Building 10 miles of Expressway a Year in Cook County
The county program for 1956 called for the disbursement of over $77 million for expressway right-of-way purchases and construction. In mid-1956 the county opened 6 miles of the Calumet Expressway south of what was soon to be the Tri-State Tollway. At the dedication of that expressway, Dan Ryan explained that it would be the last of the expressways to be built from funds raised via the 1949 bond issue. This suburban expressway was built as part of the program begun by Major Quinlan when the Illinois Supreme Court rejected the 1941 highway bond issue. Ryan went on to say the county had in place a program to be funded with the $245 million bond issue enacted by the legislature the year before and that he eagerly anticipated the massive federal interstate funding soon to be available.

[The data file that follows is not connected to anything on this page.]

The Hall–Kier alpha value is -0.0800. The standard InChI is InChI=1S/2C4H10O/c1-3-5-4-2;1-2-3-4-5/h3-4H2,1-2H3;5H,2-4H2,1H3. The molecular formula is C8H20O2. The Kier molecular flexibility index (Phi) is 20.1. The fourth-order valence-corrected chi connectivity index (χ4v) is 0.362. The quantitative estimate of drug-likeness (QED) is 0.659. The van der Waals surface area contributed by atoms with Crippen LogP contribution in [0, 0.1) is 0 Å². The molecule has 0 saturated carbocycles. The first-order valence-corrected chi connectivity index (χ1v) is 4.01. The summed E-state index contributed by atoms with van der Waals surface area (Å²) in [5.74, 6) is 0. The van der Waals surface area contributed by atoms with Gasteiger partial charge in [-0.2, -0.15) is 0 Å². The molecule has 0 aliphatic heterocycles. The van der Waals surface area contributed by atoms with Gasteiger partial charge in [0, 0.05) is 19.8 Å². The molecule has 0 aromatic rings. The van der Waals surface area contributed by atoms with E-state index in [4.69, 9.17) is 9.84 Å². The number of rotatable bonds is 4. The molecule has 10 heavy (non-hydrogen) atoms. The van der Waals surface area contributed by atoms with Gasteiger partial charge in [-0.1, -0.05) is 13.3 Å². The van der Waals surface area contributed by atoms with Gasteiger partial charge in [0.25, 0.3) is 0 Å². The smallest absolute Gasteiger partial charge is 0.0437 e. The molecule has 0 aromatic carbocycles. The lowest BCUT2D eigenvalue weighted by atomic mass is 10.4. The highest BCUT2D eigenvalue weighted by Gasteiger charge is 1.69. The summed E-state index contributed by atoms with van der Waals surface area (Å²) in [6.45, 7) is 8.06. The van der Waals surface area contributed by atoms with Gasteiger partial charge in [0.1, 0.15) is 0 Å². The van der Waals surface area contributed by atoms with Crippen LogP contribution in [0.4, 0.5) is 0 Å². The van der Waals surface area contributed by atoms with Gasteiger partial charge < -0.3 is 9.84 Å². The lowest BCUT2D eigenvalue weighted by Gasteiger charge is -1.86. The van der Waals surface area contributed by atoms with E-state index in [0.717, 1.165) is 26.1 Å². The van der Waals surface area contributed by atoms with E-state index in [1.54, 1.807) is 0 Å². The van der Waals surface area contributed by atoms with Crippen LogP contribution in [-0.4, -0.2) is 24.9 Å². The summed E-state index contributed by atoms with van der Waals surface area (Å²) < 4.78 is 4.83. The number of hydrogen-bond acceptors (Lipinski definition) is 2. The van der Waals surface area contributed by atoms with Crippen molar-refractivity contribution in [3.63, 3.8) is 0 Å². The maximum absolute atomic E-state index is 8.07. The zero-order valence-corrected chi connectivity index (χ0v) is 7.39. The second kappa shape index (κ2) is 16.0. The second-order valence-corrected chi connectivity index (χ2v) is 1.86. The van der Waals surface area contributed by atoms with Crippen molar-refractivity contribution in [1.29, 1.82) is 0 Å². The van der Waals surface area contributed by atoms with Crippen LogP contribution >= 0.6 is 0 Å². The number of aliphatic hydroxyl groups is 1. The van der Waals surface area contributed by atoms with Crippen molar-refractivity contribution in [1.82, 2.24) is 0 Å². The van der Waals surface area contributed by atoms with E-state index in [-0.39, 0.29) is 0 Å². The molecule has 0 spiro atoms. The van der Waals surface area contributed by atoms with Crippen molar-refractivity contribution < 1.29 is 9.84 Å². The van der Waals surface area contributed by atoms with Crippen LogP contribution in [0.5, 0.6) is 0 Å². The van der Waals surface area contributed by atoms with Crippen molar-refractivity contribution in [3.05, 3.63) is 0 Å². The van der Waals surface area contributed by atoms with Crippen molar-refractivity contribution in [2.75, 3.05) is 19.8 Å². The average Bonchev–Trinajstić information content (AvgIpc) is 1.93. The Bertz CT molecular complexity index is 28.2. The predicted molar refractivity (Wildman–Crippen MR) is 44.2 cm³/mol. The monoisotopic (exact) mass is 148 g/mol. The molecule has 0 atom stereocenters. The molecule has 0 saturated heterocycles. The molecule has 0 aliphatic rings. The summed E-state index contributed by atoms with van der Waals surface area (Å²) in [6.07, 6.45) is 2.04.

In November 1956, in describing the effect the new federal interstate funding would have on his program, Superintendent Mortimer claimed that he would need about $15 million each year to match $150 million in anticipated federal funding. He said the bond issue money could not be used to match federal dollars. Instead the bond money would be used to build the Northwest Expressway from Cicero to O'Hare, the Stony Island Expressway from 107th Street to Dody (connecting the South Outer Drive with the Calumet Expressway), the Franklin Street extension from Archer to Wacker Dr. at Congress, and the Crosstown Expressway, none of which were then part of the Interstate system and none but the Northwest Expressway and the south end of the Stony Island Expressway was ever built. Although the tollway was far from complete and neither the effect of the $245 million bond issue or the Interstate funding had not yet been felt, Bill Stratton was running for re-election that year, taking credit for building over 700 miles of new Illinois roadways.